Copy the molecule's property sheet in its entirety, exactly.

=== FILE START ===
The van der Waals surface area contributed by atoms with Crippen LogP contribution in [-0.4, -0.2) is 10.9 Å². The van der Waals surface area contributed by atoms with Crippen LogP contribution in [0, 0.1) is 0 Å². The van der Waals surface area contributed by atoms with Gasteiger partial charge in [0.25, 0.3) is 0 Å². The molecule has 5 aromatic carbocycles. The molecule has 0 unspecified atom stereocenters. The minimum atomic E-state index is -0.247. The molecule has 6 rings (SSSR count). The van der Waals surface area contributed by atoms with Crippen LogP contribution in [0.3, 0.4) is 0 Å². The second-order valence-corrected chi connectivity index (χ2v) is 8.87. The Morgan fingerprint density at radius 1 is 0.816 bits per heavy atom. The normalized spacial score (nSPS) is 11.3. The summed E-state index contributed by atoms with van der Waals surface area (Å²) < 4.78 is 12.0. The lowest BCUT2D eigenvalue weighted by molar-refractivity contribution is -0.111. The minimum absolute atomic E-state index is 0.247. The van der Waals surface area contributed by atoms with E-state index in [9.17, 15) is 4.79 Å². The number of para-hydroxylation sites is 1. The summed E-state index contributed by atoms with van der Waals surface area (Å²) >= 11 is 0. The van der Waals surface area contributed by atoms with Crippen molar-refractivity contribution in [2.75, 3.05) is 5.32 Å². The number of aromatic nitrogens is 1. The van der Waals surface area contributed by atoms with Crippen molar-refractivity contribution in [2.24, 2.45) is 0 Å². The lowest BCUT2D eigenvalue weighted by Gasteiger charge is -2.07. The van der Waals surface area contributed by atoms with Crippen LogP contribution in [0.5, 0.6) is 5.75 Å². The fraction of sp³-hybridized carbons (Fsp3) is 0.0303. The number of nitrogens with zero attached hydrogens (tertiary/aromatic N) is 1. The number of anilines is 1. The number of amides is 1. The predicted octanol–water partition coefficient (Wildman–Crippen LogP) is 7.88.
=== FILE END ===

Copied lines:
The van der Waals surface area contributed by atoms with Crippen LogP contribution in [-0.4, -0.2) is 10.9 Å². The van der Waals surface area contributed by atoms with Crippen LogP contribution in [0, 0.1) is 0 Å². The van der Waals surface area contributed by atoms with Gasteiger partial charge in [0.25, 0.3) is 0 Å². The molecule has 5 aromatic carbocycles. The molecule has 0 unspecified atom stereocenters. The minimum atomic E-state index is -0.247. The molecule has 6 rings (SSSR count). The van der Waals surface area contributed by atoms with Crippen LogP contribution in [0.3, 0.4) is 0 Å². The second-order valence-corrected chi connectivity index (χ2v) is 8.87. The Morgan fingerprint density at radius 1 is 0.816 bits per heavy atom. The normalized spacial score (nSPS) is 11.3. The summed E-state index contributed by atoms with van der Waals surface area (Å²) < 4.78 is 12.0. The lowest BCUT2D eigenvalue weighted by molar-refractivity contribution is -0.111. The minimum absolute atomic E-state index is 0.247. The van der Waals surface area contributed by atoms with E-state index in [9.17, 15) is 4.79 Å². The number of para-hydroxylation sites is 1. The summed E-state index contributed by atoms with van der Waals surface area (Å²) >= 11 is 0. The van der Waals surface area contributed by atoms with Crippen molar-refractivity contribution in [2.75, 3.05) is 5.32 Å². The number of aromatic nitrogens is 1. The van der Waals surface area contributed by atoms with Crippen molar-refractivity contribution in [2.24, 2.45) is 0 Å². The lowest BCUT2D eigenvalue weighted by Gasteiger charge is -2.07. The van der Waals surface area contributed by atoms with Crippen LogP contribution in [0.5, 0.6) is 5.75 Å². The fraction of sp³-hybridized carbons (Fsp3) is 0.0303. The number of nitrogens with zero attached hydrogens (tertiary/aromatic N) is 1. The number of anilines is 1. The number of amides is 1. The predicted octanol–water partition coefficient (Wildman–Crippen LogP) is 7.88.